Eco-Index summary: A 12-member Steering Committee composed of international business and civil society leaders and academic experts released this state-of-knowledge assessment that describes what is known and what is most important to learn about the performance and potential of voluntary standards and certification. The David and Lucile Packard Foundation, the Walton Family Foundation, and Mars, Incorporated, initiated and funded the consensus-based process that led to this report. The authors sought to determine if certified products are really better for the environment and communities, if they can they catalyze more sustainable production and consumption across whole sectors, and under what circumstances they promote sustainable practices. The authors found that voluntary standards and certification are most effective as part of a suite of integrated public and private sustainability tools. The report concludes with recommendations that actors engaged in certification redouble their efforts to improve the effectiveness of these tools, give more attention to designing them to work in concert with other approaches, and work together to research the impacts of certification and alternative or complementary approaches.

 

Title: The Contribution of Rainforest Alliance/Forest Stewardship Council Certification to the Conservation of World Heritage Sites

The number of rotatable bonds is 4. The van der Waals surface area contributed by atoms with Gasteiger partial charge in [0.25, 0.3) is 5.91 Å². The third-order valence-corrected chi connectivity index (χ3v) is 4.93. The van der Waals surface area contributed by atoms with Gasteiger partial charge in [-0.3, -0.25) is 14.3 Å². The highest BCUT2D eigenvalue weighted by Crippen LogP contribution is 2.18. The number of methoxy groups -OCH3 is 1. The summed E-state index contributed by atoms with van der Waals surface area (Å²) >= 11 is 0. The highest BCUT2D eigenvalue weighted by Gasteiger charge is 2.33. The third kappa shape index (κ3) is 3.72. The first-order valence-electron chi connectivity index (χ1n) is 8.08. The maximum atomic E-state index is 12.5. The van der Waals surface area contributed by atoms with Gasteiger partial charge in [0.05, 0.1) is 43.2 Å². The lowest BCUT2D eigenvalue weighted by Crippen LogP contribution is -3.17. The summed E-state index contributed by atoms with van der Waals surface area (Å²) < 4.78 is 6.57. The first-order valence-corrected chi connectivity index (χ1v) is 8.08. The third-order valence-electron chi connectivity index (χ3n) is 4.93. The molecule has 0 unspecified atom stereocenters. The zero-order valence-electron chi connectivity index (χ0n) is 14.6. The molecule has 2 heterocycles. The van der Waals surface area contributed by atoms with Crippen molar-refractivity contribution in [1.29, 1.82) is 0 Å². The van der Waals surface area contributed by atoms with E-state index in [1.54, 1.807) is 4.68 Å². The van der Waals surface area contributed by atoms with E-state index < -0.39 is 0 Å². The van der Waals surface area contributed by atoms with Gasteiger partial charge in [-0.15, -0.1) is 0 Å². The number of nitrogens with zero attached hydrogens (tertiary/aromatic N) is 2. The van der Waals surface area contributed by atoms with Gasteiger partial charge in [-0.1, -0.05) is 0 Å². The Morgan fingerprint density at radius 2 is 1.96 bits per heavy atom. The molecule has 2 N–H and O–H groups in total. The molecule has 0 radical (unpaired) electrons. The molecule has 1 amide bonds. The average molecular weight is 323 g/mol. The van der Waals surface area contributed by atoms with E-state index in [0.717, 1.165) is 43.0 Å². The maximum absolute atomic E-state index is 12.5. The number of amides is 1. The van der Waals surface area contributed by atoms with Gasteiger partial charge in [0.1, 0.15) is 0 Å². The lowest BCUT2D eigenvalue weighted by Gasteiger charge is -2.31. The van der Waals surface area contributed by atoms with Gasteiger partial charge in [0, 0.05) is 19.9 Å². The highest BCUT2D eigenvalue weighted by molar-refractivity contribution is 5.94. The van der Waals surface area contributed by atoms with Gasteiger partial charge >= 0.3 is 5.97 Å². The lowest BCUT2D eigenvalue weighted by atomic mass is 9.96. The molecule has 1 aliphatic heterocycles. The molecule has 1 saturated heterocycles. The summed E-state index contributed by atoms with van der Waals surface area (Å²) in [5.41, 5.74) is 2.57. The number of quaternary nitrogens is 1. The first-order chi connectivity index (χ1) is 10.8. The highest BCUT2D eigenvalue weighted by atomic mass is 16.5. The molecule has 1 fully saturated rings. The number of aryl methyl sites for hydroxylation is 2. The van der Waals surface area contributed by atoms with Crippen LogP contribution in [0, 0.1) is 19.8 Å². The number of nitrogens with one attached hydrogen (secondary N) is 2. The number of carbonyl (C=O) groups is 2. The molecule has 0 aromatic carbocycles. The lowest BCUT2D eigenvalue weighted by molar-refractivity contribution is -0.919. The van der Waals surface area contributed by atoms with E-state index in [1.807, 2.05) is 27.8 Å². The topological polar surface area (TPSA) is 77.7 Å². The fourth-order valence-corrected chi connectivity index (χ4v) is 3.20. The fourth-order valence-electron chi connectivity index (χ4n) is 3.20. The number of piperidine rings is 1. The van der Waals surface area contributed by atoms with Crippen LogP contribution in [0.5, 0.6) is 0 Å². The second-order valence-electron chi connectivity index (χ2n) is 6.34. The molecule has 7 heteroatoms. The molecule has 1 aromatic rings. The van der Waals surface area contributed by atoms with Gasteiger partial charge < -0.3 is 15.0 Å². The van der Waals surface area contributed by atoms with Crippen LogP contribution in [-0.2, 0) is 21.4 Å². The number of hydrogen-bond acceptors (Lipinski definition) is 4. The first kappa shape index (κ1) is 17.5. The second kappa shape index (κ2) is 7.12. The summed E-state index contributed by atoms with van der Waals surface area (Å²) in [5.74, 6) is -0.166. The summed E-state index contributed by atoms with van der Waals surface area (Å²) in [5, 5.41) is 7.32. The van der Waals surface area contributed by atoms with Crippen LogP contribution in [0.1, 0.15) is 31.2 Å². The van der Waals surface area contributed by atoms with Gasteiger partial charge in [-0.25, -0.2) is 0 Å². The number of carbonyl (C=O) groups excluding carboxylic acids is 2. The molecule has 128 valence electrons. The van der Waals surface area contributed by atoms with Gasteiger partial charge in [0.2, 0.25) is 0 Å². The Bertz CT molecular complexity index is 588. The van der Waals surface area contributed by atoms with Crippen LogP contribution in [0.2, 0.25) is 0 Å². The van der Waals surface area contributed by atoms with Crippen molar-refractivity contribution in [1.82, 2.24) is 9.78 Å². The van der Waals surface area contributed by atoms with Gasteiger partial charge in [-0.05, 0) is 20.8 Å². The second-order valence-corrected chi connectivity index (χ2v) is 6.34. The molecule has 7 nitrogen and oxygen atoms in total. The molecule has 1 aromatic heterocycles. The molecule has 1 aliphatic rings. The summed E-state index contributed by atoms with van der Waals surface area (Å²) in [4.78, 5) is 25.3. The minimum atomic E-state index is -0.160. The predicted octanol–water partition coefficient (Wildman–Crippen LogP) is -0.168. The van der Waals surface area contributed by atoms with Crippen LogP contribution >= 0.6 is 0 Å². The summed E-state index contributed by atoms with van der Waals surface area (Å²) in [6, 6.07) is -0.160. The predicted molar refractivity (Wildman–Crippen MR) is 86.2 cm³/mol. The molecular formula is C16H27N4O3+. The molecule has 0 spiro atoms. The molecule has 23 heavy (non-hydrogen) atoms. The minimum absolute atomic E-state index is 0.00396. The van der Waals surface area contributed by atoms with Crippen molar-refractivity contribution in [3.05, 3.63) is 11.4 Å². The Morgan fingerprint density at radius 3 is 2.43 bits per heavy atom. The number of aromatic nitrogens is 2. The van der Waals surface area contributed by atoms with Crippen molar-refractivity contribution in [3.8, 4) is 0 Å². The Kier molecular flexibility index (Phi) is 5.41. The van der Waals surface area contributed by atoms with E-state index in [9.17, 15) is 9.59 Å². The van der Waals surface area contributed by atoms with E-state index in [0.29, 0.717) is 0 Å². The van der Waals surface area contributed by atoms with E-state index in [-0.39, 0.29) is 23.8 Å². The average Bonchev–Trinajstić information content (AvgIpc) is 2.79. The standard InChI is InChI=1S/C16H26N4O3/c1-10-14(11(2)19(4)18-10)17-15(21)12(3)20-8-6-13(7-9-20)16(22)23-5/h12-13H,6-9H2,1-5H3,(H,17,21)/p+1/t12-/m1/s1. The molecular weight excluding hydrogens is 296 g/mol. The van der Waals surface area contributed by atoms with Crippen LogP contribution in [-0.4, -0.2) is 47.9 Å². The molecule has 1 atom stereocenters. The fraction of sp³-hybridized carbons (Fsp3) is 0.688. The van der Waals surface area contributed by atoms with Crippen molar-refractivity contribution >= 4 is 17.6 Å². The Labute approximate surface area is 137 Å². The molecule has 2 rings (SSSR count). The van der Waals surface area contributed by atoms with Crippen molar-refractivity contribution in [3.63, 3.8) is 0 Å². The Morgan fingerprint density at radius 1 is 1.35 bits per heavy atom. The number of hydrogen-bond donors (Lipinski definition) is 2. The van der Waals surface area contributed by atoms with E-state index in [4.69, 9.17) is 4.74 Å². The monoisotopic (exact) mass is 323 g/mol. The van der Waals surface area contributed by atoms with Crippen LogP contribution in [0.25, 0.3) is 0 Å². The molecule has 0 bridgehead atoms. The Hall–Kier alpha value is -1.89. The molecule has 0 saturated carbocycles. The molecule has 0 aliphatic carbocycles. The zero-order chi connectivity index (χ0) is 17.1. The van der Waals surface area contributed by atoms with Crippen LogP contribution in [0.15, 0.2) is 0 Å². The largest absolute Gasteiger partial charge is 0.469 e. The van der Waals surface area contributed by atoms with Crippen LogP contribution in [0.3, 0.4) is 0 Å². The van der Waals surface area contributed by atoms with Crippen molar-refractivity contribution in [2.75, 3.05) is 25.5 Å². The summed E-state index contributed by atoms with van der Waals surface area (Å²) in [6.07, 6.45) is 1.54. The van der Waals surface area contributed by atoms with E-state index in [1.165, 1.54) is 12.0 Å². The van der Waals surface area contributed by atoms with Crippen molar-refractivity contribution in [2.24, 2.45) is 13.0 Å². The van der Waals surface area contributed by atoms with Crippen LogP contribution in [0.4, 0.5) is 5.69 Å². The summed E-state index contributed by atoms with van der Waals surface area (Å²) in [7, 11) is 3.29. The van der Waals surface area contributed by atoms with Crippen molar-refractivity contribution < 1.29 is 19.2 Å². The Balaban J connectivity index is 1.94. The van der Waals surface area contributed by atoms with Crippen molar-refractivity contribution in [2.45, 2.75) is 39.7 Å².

Authors: Deanna Newsom, David Hughell

Organization: Rainforest Alliance

Date: May 12, 2011

Language: English

Number of pages: 8

Eco-Index summary: Since 1972, the United Nations Educational, Scientific, and Cultural Organization (UNESCO) has designated 911 properties of outstanding cultural or natural significance as World Heritage Sites. Originally written for the UNESCO World Heritage Centre's "State of Conservation of World Heritage Forests" publication, this report details how Rainforest Alliance/Forest Stewardship Council (FSC) certification of forests has contributed to the conservation of natural World Heritage sites, which are characterized by exceptional natural beauty and/or outstanding biodiversity. The purpose of this report is to explore the relationship between natural World Heritage sites and FSC-certified forests and to describe the potential contribution of certified forestry to the integrity of World Heritage sites. The authors first describe their evaluation methodology, and then discuss in detail the following sites: Canadian Rocky Mountain Parks and Waterton Glacier International Peace Park, Río Plátano Biosphere Reserve, Tropical Rainforest Heritage of Sumatra, Sikhote-Alin Nature Preserve, and Tikal National Park. The report concludes that the future potential for forest certification to enhance the functionality and integrity of World Heritage sites seems high, and that the benefits of certified forestry will likely extend beyond the operation's boundaries and into nearby forests and communities.